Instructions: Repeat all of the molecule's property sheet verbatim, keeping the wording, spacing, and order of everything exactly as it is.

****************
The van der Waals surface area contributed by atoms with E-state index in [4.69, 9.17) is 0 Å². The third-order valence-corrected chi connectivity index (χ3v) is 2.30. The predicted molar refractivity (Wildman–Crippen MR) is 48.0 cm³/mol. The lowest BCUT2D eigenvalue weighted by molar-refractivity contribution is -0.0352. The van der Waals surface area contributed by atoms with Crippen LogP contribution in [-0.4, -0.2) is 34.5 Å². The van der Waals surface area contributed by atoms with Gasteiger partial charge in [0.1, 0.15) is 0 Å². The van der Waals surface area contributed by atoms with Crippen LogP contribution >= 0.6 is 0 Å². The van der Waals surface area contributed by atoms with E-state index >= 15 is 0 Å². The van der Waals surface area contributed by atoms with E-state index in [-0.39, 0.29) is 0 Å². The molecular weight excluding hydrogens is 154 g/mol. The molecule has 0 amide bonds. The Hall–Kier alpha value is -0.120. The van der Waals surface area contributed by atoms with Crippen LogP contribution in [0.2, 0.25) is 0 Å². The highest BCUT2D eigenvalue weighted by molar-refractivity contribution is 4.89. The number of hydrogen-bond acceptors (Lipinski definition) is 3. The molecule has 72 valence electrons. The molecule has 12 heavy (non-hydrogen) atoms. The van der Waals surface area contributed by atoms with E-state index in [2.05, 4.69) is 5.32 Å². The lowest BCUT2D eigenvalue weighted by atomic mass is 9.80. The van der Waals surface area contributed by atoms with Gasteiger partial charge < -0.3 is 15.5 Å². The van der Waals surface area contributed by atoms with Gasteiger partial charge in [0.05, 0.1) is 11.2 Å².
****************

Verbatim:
The van der Waals surface area contributed by atoms with E-state index in [4.69, 9.17) is 0 Å². The third-order valence-corrected chi connectivity index (χ3v) is 2.30. The predicted molar refractivity (Wildman–Crippen MR) is 48.0 cm³/mol. The lowest BCUT2D eigenvalue weighted by molar-refractivity contribution is -0.0352. The van der Waals surface area contributed by atoms with Crippen LogP contribution in [-0.4, -0.2) is 34.5 Å². The van der Waals surface area contributed by atoms with Gasteiger partial charge in [0.1, 0.15) is 0 Å². The van der Waals surface area contributed by atoms with Crippen LogP contribution >= 0.6 is 0 Å². The van der Waals surface area contributed by atoms with E-state index >= 15 is 0 Å². The van der Waals surface area contributed by atoms with E-state index in [-0.39, 0.29) is 0 Å². The molecular weight excluding hydrogens is 154 g/mol. The molecule has 0 amide bonds. The Hall–Kier alpha value is -0.120. The van der Waals surface area contributed by atoms with Crippen LogP contribution in [0.2, 0.25) is 0 Å². The highest BCUT2D eigenvalue weighted by molar-refractivity contribution is 4.89. The number of hydrogen-bond acceptors (Lipinski definition) is 3. The molecule has 72 valence electrons. The molecule has 12 heavy (non-hydrogen) atoms. The van der Waals surface area contributed by atoms with E-state index in [2.05, 4.69) is 5.32 Å². The lowest BCUT2D eigenvalue weighted by atomic mass is 9.80. The van der Waals surface area contributed by atoms with Gasteiger partial charge < -0.3 is 15.5 Å². The van der Waals surface area contributed by atoms with Gasteiger partial charge in [0.05, 0.1) is 11.2 Å².